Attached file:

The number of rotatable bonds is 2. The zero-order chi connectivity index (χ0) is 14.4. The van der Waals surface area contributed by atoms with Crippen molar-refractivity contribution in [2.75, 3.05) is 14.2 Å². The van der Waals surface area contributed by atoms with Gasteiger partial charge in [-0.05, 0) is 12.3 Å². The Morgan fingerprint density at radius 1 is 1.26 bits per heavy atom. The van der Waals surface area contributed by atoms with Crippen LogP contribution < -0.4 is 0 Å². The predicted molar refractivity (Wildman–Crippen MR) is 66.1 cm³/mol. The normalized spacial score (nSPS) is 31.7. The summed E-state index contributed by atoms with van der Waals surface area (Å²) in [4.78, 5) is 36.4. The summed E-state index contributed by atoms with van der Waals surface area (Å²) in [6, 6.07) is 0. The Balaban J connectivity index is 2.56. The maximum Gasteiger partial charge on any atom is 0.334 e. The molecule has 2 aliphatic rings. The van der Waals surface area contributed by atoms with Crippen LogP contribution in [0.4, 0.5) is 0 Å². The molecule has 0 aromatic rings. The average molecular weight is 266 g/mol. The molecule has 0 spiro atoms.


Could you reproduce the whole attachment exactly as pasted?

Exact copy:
The number of rotatable bonds is 2. The zero-order chi connectivity index (χ0) is 14.4. The van der Waals surface area contributed by atoms with Crippen molar-refractivity contribution in [2.75, 3.05) is 14.2 Å². The van der Waals surface area contributed by atoms with Gasteiger partial charge in [-0.05, 0) is 12.3 Å². The Morgan fingerprint density at radius 1 is 1.26 bits per heavy atom. The van der Waals surface area contributed by atoms with Crippen LogP contribution < -0.4 is 0 Å². The predicted molar refractivity (Wildman–Crippen MR) is 66.1 cm³/mol. The normalized spacial score (nSPS) is 31.7. The summed E-state index contributed by atoms with van der Waals surface area (Å²) in [4.78, 5) is 36.4. The summed E-state index contributed by atoms with van der Waals surface area (Å²) in [6, 6.07) is 0. The Balaban J connectivity index is 2.56. The maximum Gasteiger partial charge on any atom is 0.334 e. The molecule has 2 aliphatic rings. The van der Waals surface area contributed by atoms with Crippen LogP contribution in [0.4, 0.5) is 0 Å². The molecule has 0 aromatic rings. The average molecular weight is 266 g/mol. The molecule has 0 spiro atoms.